In my thinking about music I have emphasized the simple fact that it involves close synchronization with others. As such synchrony seems neurally simple–fireflies can do it, and spectacularly–the apparent face that we can do it while our close primate relatives apparently cannot is something of a puzzle. My thinking on this goes back to the late 1970s and the work of William S. Condon, a pioneering researcher of interactional synchrony among humans. Condon argued that humans and fireflies were unique in this ability, and that's the position I took in Beethoven's Anvil: Music in Mind and Culture.
However, YouTube videos have revealed that song birds have this ability as well. And now researchers at Kyoto University have done study that demonstrates synchronizing ability in a single chimpanzee, although the study is a bit difficult to follow. Three chimpanzees were tested on their ability tap a steady rhythm on a keyboard. While they were doing this they would also, under some conditions, hear a steady tapping pulse at the same time. One of the three chimps, Ai, spontaneously synchronized her tapping to the pulse while the others seemed to ignore the sound. Ai was also the oldest and most experienced of the three.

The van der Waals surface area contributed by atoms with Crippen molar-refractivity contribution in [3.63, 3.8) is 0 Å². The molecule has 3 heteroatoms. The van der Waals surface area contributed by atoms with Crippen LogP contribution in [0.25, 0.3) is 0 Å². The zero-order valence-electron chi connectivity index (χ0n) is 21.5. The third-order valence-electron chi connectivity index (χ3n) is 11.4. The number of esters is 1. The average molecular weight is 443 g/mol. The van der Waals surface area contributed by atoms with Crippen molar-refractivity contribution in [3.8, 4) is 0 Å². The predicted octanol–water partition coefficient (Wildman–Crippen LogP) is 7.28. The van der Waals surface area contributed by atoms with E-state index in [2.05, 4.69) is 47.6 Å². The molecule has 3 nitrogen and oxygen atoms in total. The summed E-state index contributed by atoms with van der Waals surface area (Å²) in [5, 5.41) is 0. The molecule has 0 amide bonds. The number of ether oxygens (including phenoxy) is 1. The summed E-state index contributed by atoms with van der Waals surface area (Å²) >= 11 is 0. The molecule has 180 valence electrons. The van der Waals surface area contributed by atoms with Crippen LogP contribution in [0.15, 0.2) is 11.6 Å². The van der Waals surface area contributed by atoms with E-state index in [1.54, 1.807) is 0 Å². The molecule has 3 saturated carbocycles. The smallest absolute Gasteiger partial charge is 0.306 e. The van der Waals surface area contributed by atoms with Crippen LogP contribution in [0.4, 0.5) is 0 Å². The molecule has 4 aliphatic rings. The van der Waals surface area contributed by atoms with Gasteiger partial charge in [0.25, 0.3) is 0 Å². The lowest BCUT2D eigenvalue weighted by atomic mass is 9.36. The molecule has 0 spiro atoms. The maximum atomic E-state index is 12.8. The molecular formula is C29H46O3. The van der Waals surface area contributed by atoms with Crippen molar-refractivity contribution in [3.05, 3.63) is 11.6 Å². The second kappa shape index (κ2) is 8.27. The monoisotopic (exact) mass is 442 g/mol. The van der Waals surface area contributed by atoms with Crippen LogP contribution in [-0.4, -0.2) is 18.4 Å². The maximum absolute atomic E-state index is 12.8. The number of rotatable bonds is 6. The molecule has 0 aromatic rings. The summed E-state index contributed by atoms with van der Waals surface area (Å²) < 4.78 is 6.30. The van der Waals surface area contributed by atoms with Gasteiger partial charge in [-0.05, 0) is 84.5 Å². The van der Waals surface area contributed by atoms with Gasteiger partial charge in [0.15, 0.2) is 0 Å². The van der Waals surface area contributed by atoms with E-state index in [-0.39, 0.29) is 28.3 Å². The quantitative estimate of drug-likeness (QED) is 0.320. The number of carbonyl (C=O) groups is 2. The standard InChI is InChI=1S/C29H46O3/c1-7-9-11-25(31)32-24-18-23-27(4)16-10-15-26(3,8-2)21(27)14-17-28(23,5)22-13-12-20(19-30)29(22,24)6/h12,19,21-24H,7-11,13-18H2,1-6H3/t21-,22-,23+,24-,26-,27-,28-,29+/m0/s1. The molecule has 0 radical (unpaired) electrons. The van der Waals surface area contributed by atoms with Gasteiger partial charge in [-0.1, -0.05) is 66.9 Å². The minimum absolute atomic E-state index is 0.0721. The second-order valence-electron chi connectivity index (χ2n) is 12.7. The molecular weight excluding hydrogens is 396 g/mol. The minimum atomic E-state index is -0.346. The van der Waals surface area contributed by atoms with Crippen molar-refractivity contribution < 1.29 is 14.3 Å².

Further, her ability to synchronize seems quite limited:
The human capacity for synchronization appears to be universal, accurate, and quite intentional. We can turn it on and off and will.However, several questions about behavioral synchrony in chimpanzees arise from current experiment. For example, we did not find flexible alignment of Ai's tapping to other auditory rhythms whereas humans can intentionally synchronize their tapping to various rates in a rage between 200 ms to 1800 ms17. Additionally, Ai's accuracy of tapping was relatively weak and lack of evidence of negative asynchrony makes it unclear whether Ai had clear intention to entrain her movement with auditory rhythms. Moreover, it is also unclear whether Ai's synchronized tapping was truly auditory-motor entrainment because the keyboard produced sound when keys were tapped and it is possible that Ai aligned her sound with auditory stimulus sound. Thus, differences in synchronized tapping between chimpanzees and humans should be clarified extensively in further studies in order to place Ai's synchronized tapping in previous human tapping studies.
Still these hints from birds and now a single chimp are tantalizing. Perhaps the capacity is lying there in the nervous system, but it is only humans that have managed to tap into it. If so, just how is it that we've been able to do so?
If I had to guess, I'd suspect it has to do with the fact the humans are born earlier in their development than other primates are, and hence are exposed to human-filled external world earlier in life.